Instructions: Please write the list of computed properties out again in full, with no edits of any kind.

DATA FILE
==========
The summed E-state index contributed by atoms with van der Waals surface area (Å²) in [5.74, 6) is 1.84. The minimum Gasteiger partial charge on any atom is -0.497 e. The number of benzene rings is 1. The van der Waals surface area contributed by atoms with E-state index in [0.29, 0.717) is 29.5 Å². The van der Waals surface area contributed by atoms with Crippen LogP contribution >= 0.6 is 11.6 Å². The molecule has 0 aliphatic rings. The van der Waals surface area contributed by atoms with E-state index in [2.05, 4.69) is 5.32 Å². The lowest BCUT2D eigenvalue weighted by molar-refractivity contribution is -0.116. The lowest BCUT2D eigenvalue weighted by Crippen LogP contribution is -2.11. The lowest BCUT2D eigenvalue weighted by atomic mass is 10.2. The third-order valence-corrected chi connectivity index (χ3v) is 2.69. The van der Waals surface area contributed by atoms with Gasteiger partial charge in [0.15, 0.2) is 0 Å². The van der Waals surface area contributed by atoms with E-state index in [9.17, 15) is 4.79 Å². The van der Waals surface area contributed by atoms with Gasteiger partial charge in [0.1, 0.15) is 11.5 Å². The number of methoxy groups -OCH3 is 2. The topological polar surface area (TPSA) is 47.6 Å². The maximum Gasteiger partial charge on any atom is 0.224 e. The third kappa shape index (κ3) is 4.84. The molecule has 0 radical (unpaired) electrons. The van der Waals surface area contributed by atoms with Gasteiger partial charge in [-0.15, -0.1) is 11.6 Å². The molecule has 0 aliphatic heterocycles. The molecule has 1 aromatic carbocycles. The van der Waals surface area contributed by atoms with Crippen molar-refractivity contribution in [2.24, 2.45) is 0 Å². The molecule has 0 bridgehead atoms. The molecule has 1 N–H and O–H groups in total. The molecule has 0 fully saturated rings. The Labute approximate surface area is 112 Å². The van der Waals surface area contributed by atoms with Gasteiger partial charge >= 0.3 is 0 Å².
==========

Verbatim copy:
The summed E-state index contributed by atoms with van der Waals surface area (Å²) in [5.74, 6) is 1.84. The minimum Gasteiger partial charge on any atom is -0.497 e. The number of benzene rings is 1. The van der Waals surface area contributed by atoms with E-state index in [0.29, 0.717) is 29.5 Å². The van der Waals surface area contributed by atoms with Crippen LogP contribution >= 0.6 is 11.6 Å². The molecule has 0 aliphatic rings. The van der Waals surface area contributed by atoms with E-state index in [2.05, 4.69) is 5.32 Å². The lowest BCUT2D eigenvalue weighted by molar-refractivity contribution is -0.116. The lowest BCUT2D eigenvalue weighted by Crippen LogP contribution is -2.11. The lowest BCUT2D eigenvalue weighted by atomic mass is 10.2. The third-order valence-corrected chi connectivity index (χ3v) is 2.69. The van der Waals surface area contributed by atoms with Gasteiger partial charge in [0.15, 0.2) is 0 Å². The van der Waals surface area contributed by atoms with E-state index in [9.17, 15) is 4.79 Å². The van der Waals surface area contributed by atoms with Gasteiger partial charge in [0.1, 0.15) is 11.5 Å². The number of methoxy groups -OCH3 is 2. The topological polar surface area (TPSA) is 47.6 Å². The maximum Gasteiger partial charge on any atom is 0.224 e. The third kappa shape index (κ3) is 4.84. The molecule has 0 radical (unpaired) electrons. The van der Waals surface area contributed by atoms with Gasteiger partial charge in [-0.15, -0.1) is 11.6 Å². The molecule has 0 aliphatic heterocycles. The molecule has 1 aromatic carbocycles. The van der Waals surface area contributed by atoms with Crippen molar-refractivity contribution in [2.24, 2.45) is 0 Å². The molecule has 0 bridgehead atoms. The molecule has 1 N–H and O–H groups in total. The molecule has 0 fully saturated rings. The Labute approximate surface area is 112 Å². The van der Waals surface area contributed by atoms with Gasteiger partial charge >= 0.3 is 0 Å².